Last night's debate was a sad, discouraging affair.  I'm very sad that Hillary engaged in the back and forth accusations.  I had hoped that she would, as she said, Take the high road, resolutely refusing to lower to the back and forth accusations that we heard yesterday.  I had hoped that she would absolutely stick to positive statements of her record--she has a solid record of service and achievement--and a solid, positive explanation of her plans to rectify the deep problems and divisions dragging the great country of America down into the gutter, embarrassing all of us before the world.  That's what I look for from those who would lead this country.

So I'm sad today.

The encouraging thing that we find when we spend time in the U.S., a period of months each year, is that the vast majority of people we meet here are wonderful, kind, and even righteous.

If you care to enter this discussion, please post a comment.  If you can't do that, please mail your comments to me at

Thursday, October 6, 2016


I started a pair of socks for my brother-in-law the first week of July and just finished them this past Sunday.  There were lots of other projects in between: dishcloths, 2 pair of mittens, one single mitten (have to knit the second of the pair yet), a scarf, and a pair of socks for the dear grandson who turned 16 in August.  All things that needed doing by a certain time.

Wayne's birthday was the last week of September, but I didn't want to mail them from Alberta to AZ, so I left them to finish in the car on the way here.  I think they turned out quite well:

It bothers me that the colours land in different places on these socks.  They don't seem like a matching pair to me when that happens.  For this pair I used the "Broadripple" pattern, a pattern from the internet--maybe four years ago--which appealed to me initially because it refers to an area in Indianapolis that I visited as a teen.  One of my Dad's brothers and his family lived there, and we were visiting them.  I remember going to a big indoor swimming pool by that name.  

Now I simply like the pattern for itself, as it is just two rounds, one with added stitches and stitches knit together, and the second round just plain knit each stitch.  The combination of those two rounds forms a chevron pattern, just a little more interesting than a plain sock.  It's quite adjustable because the amount of stitches between the chevrons and the amount of stitches in the chevrons themselves can be varied to adjust to the circumference desired.

I finished the second sock in the car on Sunday, and immediately cast on a new pair for Jim.  This time I'm doing a cable pattern that I adjusted to fit a 60 stitch circumference.  Toe up formula again, and I'm onto the gusset increases already.  But the cable pattern will definitely take more time to knit than the chevrons.  I like to make each of his pairs of socks slightly different so that they can be matched up with their mate after being washed.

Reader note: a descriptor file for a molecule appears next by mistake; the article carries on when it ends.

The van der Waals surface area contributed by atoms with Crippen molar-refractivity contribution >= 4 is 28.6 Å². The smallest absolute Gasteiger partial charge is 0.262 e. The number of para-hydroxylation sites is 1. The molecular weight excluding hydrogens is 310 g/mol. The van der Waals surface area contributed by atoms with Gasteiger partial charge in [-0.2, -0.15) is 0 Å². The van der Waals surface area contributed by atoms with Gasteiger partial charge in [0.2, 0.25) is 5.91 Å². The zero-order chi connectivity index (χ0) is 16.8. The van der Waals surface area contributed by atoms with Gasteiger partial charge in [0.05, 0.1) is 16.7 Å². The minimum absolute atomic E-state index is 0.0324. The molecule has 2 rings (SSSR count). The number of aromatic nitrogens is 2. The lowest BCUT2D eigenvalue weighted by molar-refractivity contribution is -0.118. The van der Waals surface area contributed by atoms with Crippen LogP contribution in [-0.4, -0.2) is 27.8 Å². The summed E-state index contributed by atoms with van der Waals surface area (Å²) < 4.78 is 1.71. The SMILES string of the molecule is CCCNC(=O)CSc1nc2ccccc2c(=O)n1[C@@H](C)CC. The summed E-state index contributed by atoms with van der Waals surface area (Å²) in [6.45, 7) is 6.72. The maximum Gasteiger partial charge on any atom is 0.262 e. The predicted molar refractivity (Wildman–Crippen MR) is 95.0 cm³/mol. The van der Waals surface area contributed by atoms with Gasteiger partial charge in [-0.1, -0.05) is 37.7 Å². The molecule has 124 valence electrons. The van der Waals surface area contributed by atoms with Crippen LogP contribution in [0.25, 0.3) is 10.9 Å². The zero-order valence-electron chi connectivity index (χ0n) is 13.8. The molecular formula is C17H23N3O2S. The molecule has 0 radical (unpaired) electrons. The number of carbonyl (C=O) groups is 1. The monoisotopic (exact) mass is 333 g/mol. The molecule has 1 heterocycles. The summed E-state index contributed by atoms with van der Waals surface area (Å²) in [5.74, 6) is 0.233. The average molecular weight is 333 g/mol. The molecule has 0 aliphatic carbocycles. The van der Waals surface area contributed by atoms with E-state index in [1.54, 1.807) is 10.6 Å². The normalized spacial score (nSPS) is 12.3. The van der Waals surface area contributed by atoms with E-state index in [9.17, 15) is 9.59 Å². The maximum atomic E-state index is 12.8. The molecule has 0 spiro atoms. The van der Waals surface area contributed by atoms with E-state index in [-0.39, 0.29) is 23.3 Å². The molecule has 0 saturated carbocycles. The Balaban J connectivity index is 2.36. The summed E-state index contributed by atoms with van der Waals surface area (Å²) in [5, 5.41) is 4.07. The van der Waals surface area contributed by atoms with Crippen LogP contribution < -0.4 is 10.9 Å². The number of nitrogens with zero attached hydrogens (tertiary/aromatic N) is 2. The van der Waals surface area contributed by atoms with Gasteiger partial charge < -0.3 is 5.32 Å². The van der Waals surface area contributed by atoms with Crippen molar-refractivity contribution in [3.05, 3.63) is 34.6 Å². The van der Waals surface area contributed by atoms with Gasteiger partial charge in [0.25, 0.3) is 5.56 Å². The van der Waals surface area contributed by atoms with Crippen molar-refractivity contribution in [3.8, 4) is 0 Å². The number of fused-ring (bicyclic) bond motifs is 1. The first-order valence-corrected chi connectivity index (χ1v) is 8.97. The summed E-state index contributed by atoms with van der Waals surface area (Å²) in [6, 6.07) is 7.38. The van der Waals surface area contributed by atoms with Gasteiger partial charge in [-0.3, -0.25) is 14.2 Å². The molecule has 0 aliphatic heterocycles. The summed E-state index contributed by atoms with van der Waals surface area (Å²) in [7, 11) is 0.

This has been a very good first week here: went to the pool several afternoons, went to orchestra rehearsal Wednesday morning and to church choir this afternoon.  Only "downer" this week: yesterday the water heater failed.  A new one will be installed on Monday, but in the meantime we need to keep the water supply to the condo turned off, or there is leaking in the laundry room.  We turn it on for just a bit now and then to get some water for washing or flushing, and then try to remember to turn it off again.  One of the joys of owning your own place, I guess.  But I'm glad it happened while we are here and not during the time the renter is here in the spring months.

Tuesday, October 4, 2016


We made our three day trek down to Arizona over this past weekend.  We try to time it so that we go through Salt Lake City at a low traffic time, and this year it was between 2 and 3:30 p.m. on a Saturday.  It wasn't too bad.  There are good HOV lanes that we can use to just keep going at a steady pace, without very much in and out traffic (limited areas where you can get on or off the HOV lane).  So that part was good.

But somehow or other, it always rains in and around Salt Lake City.  And, there is always construction on those roads.  This year was no exception.  Here we are approaching Salt Lake City:

I'm calling this "Clouds and Construction"--miles of it.  

The clouds did not just threaten, they loosed a terrific downpour just north of SLC.  It was scary because even with the wipers on full speed, it was difficult to see where the lanes were.  Jim kept his cool and just drove carefully on, and we came through without incident.

What always amazes me at times like that are the drivers in the far left lane who speed along, well above the ordinary limit.  I find that pretty scary!

Yesterday was our first day here, and in the morning I was busy stocking up on groceries.  After a lovely dinner at 1:30, we went to the pool for the afternoon.  That's always so nice!  Sunshine on the palm trees, soft breezes (well a little brisk yesterday) and the water warmed to 82ยบ.  Relaxation for sure!